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I'm having some trouble interpreting the shape of this distribution. It is a distribution of price differences between an estimate and actual price. There are 219 points. I'm not sure if I can call it Gaussian or if it is heavy tailed or light tailed. The shapiro-wilk test for normality gave me a significant p-value of 1.96e^-5. While the KS-test(using a second normal distribution with he same mean and sd) gave me an insignificant p-value. (0.14). How an I go about finding a an appropriate distribution this can be described with? enter image description here

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    $\begingroup$ You should search the site & read some of the existing threads on these topics. There are a lot. In addition, can you clarify why you need to know if the distribution is normal? $\endgroup$ Nov 22, 2021 at 22:51
  • $\begingroup$ I've tried reading through a lot of them. It's just that my distribution is extra peculiar to me. If I can prove that it is non Gaussian or heavy tail like it will help relate it t the financial landscape from which it comes from. $\endgroup$
    – Som Naik
    Nov 22, 2021 at 23:02

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The null hypothesis for a Shapiro-Wilk test is that the population from which a sample was randomly sampled has some normal distribution (parameters unspecified). By contrast, $H_0$ for our Kolmogorov-Smirnov test is that the population is normal with specified $\mu$ and $\sigma.$ (If you estimate $\mu$ by $\bar X$ and $\sigma$ by $S,$ the P-value needs to be adjusted.)

Here is an example of normal Q-Q plots and tests for samples of size $n=250$ from normal and heavy tailed $\mathsf{T}(\nu=2)$ distributions. Because you show a Q-Q plot with Sample Quantiles on the vertical axis (default in R), that is the type of Q=Q plots I show.

Moderate sample size. We use $n=250$ here because formal tests for various distributions may be at their best for such moderate sample sizes.

  • The S-W, and especially the K-S test, may have very poor power for small sample sizes.

  • Also, in practice with huge samples, these tests may too 'readily' reject a (nearly) normal sample as being non-normal because of some small quirk that is not of practical importance.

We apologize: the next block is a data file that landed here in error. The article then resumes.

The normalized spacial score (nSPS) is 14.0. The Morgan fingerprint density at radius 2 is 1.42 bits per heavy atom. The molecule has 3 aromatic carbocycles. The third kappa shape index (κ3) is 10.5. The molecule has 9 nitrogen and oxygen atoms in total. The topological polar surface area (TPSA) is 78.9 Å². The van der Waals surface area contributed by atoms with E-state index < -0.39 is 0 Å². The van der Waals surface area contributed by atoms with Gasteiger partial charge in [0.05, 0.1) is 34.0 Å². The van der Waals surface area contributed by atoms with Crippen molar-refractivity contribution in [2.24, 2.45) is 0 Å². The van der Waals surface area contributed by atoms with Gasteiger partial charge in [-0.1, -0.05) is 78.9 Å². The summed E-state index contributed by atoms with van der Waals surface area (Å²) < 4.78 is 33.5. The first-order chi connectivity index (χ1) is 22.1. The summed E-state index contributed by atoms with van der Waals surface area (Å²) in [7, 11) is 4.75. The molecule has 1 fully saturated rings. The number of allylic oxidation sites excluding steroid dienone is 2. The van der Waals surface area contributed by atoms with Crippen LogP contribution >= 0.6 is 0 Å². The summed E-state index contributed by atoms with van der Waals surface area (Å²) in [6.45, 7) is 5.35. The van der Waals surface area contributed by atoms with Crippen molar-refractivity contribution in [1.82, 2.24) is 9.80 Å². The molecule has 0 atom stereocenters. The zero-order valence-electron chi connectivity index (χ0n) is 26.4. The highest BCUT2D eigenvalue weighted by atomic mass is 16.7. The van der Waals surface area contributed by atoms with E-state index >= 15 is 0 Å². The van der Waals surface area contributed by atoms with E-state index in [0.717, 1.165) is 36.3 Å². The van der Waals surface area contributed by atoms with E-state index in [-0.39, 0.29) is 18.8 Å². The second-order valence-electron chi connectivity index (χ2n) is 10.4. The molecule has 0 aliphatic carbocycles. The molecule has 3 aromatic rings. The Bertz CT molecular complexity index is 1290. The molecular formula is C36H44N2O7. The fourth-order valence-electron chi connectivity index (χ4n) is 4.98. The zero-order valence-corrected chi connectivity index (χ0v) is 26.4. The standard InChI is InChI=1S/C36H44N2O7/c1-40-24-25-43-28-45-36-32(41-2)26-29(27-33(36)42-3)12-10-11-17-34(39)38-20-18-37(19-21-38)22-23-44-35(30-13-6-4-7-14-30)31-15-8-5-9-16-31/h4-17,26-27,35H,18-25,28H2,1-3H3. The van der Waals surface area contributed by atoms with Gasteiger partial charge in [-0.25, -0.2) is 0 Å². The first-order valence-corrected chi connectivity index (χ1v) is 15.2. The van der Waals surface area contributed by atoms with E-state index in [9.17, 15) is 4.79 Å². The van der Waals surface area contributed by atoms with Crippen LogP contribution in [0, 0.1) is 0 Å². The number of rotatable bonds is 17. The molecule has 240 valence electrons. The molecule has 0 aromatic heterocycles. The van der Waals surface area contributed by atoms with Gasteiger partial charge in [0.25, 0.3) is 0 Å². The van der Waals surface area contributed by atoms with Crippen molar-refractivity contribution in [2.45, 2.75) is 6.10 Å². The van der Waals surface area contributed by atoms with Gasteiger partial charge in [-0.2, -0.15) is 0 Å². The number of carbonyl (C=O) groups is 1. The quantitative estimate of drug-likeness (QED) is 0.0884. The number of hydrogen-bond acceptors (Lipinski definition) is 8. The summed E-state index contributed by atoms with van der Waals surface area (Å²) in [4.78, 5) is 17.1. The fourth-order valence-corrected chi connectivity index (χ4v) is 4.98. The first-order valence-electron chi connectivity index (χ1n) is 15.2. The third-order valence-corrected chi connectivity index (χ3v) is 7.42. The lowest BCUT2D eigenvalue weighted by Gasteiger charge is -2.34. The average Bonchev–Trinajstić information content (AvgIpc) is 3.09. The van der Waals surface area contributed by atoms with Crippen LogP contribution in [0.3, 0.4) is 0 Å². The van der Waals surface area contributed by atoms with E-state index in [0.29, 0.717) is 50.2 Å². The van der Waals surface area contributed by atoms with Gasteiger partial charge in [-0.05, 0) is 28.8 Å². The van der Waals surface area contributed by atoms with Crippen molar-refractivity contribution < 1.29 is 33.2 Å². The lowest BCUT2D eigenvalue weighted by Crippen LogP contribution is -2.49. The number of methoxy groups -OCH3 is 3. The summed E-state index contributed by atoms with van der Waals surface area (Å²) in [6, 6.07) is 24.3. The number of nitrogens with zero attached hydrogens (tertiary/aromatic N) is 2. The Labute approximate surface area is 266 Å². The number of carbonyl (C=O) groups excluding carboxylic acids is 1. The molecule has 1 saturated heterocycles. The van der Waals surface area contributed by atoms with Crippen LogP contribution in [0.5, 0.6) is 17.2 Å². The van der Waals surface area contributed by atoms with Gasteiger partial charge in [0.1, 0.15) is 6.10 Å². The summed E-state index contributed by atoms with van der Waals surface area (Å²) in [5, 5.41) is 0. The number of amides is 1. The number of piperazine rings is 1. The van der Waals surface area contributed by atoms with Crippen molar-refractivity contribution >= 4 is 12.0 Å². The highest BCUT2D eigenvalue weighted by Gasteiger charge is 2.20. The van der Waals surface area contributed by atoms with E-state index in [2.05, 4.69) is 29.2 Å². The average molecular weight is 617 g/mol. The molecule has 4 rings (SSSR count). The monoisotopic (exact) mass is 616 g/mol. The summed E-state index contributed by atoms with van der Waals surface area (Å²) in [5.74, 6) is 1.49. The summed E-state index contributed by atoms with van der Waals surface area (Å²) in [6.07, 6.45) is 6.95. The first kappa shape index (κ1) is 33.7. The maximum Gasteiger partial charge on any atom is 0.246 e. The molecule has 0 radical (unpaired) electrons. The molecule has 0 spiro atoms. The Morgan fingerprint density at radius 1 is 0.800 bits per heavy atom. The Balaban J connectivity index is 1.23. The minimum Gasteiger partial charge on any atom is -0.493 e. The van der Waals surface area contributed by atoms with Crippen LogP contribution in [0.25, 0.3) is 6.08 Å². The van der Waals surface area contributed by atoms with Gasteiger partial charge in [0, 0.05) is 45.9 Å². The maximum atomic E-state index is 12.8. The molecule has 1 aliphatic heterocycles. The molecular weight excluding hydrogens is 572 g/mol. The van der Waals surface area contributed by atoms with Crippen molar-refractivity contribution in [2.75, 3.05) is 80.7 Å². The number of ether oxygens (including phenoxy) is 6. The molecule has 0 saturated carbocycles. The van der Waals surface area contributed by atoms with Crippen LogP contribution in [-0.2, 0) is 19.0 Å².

Normal data. The sample is of moderate size so the tests work well. Neither S-W nor K-S for $\mathsf{Norm}(0.1) rejects.

set.seed(1234)
z = rnorm(250)  # standard normal
summary(z);  sd(z)
     Min.   1st Qu.    Median      Mean   3rd Qu.      Max. 
-3.233152 -0.657095 -0.043433 -0.004079  0.623527  3.043766 
[1] 1.017413  # sample SD
shapiro.test(z)$p.val
[1] 0.1382135         # Not Rejected (correct)
ks.test(z, pnorm, 0,1)$p.val
[1] 0.7156302         # Not Rejected (correct)

Heavy-tailed $\mathsf{T}(\nu=2)$ population. This distribution has such heavy tails that it has no variance (or standard deviation), so we do not show its sample standard deviation in the summary. Notice max and min both far from $\mu=0.$

u = rt(250, 2)
summary(u)
     Min.   1st Qu.    Median      Mean   3rd Qu.      Max. 
-12.75136  -0.70875   0.05952   0.19331   0.93226  20.32579 

The S-W test strongly rejects the sample as non-normal, the K-S barely rejects the sample as not from $\mathsf{Norm}(0,1).$ The K-S test [based on the CDF of $\mathsf{T}(2)]$correctly fails to reject the population as sampled from this heavy-tailed distribution.

shapiro.test(u)$p.val
[1] 3.118322e-19       # Strongly Rejected (correct)

ks.test(u, pnorm, 0,1)$p.val
[1] 0.02851291         # Barely Rejected (correct)

ks.test(u, pt, 2)$p.val
[1] 0.1142186          # Not Rejected (correct)

Normal probability plots of the two samples. Many statisticians prefer to judge normality "by eye," using Q-Q plots, rather than by using formal tests.

One expects normal data to yield a "nearly" linear pattern of points, perhaps staying near a reference line based on upper and lower quartiles. However, in the tails were data is sparse one does not expect the data points to follow the reference line closely. There is no question that the sample from the heavy-tailed distribution fails to yield a "linear" plot.

enter image description here

R code for plots:

par(mfrow=c(1,2))
 qqnorm(z, main="Normal")
  qqline(z, col="blue")
 qqnorm(u, main="T(2)")
  qqline(u, col="blue")
par(mfrow=c(1,1))

Finally, we show normal probability plots for two additional samples of size 250 from these same distributions.

set.seed(1122)
z = rnorm(250);  u = rt(250, 2)

enter image description here

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    $\begingroup$ Harold Jeffreys did an analysis of some real datasets in which measurement error was the main story and suggested that $t$ with $7$ df was a fairer approximation than normal. It's not easy to tell a normal and such a distribution apart with data. $\endgroup$
    – Nick Cox
    Nov 23, 2021 at 1:23
  • $\begingroup$ @ NickCox. Thanks for that story. $\endgroup$
    – BruceET
    Nov 23, 2021 at 1:27
  • $\begingroup$ @NickCox: Do you have a reference for that? $\endgroup$ Mar 9 at 16:11
  • $\begingroup$ The most accessible summary is in his Theory of Probability (any edition 1939, 1948, 1961). Note that the title is not indicative of the contents. It is about a Bayesian approach to data analysis and inference. $\endgroup$
    – Nick Cox
    Mar 9 at 17:35

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